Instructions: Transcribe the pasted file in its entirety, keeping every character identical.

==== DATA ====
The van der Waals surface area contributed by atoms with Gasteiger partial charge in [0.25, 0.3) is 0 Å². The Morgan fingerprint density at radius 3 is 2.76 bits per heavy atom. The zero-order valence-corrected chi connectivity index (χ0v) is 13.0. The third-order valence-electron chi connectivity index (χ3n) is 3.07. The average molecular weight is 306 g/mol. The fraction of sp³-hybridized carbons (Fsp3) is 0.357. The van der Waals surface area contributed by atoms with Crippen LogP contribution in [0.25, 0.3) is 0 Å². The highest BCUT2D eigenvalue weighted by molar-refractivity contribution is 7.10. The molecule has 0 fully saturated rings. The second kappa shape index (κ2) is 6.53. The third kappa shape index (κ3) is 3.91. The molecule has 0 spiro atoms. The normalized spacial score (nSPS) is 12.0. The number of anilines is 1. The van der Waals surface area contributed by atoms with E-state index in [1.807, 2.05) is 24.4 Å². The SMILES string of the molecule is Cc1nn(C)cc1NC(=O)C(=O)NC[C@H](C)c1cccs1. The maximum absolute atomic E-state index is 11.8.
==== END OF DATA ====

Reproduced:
The van der Waals surface area contributed by atoms with Gasteiger partial charge in [0.25, 0.3) is 0 Å². The Morgan fingerprint density at radius 3 is 2.76 bits per heavy atom. The zero-order valence-corrected chi connectivity index (χ0v) is 13.0. The third-order valence-electron chi connectivity index (χ3n) is 3.07. The average molecular weight is 306 g/mol. The fraction of sp³-hybridized carbons (Fsp3) is 0.357. The van der Waals surface area contributed by atoms with Crippen LogP contribution in [0.25, 0.3) is 0 Å². The highest BCUT2D eigenvalue weighted by molar-refractivity contribution is 7.10. The molecule has 0 fully saturated rings. The second kappa shape index (κ2) is 6.53. The third kappa shape index (κ3) is 3.91. The molecule has 0 spiro atoms. The normalized spacial score (nSPS) is 12.0. The number of anilines is 1. The van der Waals surface area contributed by atoms with E-state index in [1.807, 2.05) is 24.4 Å². The SMILES string of the molecule is Cc1nn(C)cc1NC(=O)C(=O)NC[C@H](C)c1cccs1. The maximum absolute atomic E-state index is 11.8.